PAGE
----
With its crisp black-and-white photography and snazzy effects, Benjamin Dickinson’s mesmerizing science fiction thriller "Creative Control" cleverly envisions a technology-dominated society that’s right around the corner. But the particulars of the plot, in which the Brooklyn-based developer of new augmented reality glasses loses touch with the world around him, imbues the target of its critique with a sharp contemporary edge. It’s at once otherworldly and familiar.
The actual product overseen by intense workaholic David (Dickinson), a pair of augmented reality glasses called Augmenta, contains features only a few degrees removed from the devices being imagined today (and already in limited circulation thanks to Google Glass). Dickinson populates the movie with a number of similar recognizable ingredients: In need of "a creative genius" to test out their product, David’s company employs no less than real-life comedic audiovisual polymath Reggie Watts, whose role in the movie is one of several wry touches that root the story in modern times. David’s boss is played by fast-talker Gavin McInnes, a co-founder of Vice magazine, which typifies the blend of brash attitude and measured intelligence at the root of the technology innovation scene.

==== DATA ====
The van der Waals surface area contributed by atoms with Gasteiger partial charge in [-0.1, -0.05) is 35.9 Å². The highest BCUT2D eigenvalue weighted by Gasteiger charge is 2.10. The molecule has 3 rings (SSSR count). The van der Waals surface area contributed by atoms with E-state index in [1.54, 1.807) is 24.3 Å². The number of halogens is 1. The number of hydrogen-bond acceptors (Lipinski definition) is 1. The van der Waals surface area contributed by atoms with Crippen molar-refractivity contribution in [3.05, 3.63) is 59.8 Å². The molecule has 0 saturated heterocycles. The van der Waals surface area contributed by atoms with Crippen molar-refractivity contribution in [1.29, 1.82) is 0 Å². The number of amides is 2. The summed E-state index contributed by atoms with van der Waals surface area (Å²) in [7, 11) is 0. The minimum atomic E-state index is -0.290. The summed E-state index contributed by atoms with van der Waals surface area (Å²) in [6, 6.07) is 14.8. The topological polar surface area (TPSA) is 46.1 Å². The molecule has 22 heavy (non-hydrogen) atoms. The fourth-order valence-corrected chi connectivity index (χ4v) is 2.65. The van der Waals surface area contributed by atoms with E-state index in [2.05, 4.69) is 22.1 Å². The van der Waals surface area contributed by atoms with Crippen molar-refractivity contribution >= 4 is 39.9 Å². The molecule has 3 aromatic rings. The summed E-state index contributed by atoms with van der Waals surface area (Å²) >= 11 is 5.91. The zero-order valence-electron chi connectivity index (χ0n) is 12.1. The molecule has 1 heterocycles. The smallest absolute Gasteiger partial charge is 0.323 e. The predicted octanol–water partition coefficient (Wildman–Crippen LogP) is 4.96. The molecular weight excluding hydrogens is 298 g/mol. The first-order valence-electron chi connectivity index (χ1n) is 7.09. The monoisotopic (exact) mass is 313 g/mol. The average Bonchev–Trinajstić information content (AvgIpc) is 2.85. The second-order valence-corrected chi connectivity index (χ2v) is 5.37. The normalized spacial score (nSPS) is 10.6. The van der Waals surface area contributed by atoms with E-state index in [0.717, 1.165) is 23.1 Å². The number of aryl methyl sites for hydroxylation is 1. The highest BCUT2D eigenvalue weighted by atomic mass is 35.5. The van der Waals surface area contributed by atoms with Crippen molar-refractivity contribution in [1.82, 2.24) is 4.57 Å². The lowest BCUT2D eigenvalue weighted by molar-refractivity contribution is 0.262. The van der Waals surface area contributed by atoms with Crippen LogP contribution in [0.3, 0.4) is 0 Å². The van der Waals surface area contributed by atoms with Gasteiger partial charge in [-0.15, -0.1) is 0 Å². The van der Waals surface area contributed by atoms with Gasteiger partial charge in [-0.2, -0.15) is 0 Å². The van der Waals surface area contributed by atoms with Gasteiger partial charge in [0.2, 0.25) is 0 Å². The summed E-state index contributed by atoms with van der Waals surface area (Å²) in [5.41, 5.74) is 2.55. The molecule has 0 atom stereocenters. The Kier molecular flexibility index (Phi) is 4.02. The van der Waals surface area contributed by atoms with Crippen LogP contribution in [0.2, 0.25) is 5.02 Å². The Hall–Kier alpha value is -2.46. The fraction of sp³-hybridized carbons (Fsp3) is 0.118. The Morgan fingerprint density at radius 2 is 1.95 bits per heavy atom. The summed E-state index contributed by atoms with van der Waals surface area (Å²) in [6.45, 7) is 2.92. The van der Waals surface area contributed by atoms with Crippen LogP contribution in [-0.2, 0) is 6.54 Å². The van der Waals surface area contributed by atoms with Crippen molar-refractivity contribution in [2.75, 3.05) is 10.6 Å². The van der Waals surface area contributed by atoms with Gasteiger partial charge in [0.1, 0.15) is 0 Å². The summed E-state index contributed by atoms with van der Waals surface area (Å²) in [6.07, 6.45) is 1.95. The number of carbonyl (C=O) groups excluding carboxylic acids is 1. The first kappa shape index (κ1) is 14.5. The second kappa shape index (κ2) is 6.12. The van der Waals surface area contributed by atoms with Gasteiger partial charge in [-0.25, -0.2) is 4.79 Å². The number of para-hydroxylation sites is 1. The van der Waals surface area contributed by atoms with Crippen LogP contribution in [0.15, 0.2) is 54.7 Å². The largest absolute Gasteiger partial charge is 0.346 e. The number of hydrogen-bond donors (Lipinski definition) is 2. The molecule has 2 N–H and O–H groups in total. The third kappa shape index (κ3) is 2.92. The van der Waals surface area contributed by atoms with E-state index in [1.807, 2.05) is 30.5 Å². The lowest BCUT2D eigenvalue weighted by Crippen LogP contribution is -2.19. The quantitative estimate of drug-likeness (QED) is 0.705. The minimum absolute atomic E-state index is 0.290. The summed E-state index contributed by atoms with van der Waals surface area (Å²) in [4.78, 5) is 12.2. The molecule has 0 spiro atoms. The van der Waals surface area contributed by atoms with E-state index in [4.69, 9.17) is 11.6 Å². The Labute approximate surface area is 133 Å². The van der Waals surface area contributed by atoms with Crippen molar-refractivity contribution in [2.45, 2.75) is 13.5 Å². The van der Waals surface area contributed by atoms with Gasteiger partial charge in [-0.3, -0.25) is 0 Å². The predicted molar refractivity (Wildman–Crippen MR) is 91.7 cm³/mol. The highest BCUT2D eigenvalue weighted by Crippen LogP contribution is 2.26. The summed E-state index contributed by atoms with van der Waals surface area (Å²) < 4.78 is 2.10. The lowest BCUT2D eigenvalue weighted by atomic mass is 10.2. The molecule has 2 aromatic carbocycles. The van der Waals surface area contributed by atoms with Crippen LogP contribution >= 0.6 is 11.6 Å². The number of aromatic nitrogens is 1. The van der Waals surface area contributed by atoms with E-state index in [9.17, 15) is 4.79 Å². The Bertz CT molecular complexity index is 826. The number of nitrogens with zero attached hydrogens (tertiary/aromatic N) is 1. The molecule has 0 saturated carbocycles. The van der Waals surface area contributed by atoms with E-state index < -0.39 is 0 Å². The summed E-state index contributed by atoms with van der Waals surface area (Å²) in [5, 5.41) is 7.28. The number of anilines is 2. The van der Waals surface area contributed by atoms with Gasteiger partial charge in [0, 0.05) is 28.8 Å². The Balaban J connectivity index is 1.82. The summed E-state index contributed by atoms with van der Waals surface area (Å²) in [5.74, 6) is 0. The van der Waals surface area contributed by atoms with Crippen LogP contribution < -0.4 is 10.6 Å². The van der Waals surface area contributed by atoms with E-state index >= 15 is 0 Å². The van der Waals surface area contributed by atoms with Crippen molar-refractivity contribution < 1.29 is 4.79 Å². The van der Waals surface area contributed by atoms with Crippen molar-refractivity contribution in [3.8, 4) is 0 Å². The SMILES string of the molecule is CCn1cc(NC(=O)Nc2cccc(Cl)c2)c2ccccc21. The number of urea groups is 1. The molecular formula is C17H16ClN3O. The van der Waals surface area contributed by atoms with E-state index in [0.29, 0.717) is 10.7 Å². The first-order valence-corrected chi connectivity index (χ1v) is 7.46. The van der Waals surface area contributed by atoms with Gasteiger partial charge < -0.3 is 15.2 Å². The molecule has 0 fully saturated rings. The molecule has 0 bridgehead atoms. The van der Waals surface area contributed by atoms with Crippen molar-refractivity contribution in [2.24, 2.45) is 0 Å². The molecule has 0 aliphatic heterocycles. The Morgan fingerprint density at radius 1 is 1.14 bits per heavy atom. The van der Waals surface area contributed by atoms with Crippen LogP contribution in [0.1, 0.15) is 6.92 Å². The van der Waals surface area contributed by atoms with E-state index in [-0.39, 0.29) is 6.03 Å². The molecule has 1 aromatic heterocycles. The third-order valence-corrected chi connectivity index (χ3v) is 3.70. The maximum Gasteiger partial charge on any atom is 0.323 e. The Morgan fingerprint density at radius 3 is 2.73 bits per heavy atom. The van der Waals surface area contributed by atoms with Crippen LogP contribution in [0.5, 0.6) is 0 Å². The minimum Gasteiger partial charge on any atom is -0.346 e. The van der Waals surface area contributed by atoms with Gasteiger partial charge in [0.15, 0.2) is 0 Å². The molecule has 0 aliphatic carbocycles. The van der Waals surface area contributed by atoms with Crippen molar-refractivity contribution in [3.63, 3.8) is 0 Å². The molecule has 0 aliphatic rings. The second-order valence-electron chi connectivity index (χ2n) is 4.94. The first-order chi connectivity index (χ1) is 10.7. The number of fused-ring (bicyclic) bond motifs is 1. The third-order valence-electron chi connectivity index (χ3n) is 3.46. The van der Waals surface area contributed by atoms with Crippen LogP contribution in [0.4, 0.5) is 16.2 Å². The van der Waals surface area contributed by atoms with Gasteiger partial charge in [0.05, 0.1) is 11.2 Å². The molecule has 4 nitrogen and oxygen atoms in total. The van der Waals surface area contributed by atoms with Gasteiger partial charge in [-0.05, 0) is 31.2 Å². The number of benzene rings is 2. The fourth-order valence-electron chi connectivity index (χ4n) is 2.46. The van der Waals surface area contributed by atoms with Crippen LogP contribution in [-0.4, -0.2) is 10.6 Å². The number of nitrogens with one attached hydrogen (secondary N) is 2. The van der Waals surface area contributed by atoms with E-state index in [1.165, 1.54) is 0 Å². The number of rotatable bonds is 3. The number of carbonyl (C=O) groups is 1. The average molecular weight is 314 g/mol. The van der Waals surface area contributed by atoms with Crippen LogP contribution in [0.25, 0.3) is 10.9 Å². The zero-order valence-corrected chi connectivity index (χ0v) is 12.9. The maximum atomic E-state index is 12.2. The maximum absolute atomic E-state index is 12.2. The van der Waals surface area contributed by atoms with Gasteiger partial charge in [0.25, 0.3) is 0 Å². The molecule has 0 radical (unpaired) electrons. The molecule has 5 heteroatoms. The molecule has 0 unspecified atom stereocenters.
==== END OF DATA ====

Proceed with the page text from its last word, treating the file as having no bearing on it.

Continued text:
But rather than settling for referential punchlines, "Creative Control" builds a dark, compelling plot of obsession and loneliness around the embellished present-day milieu.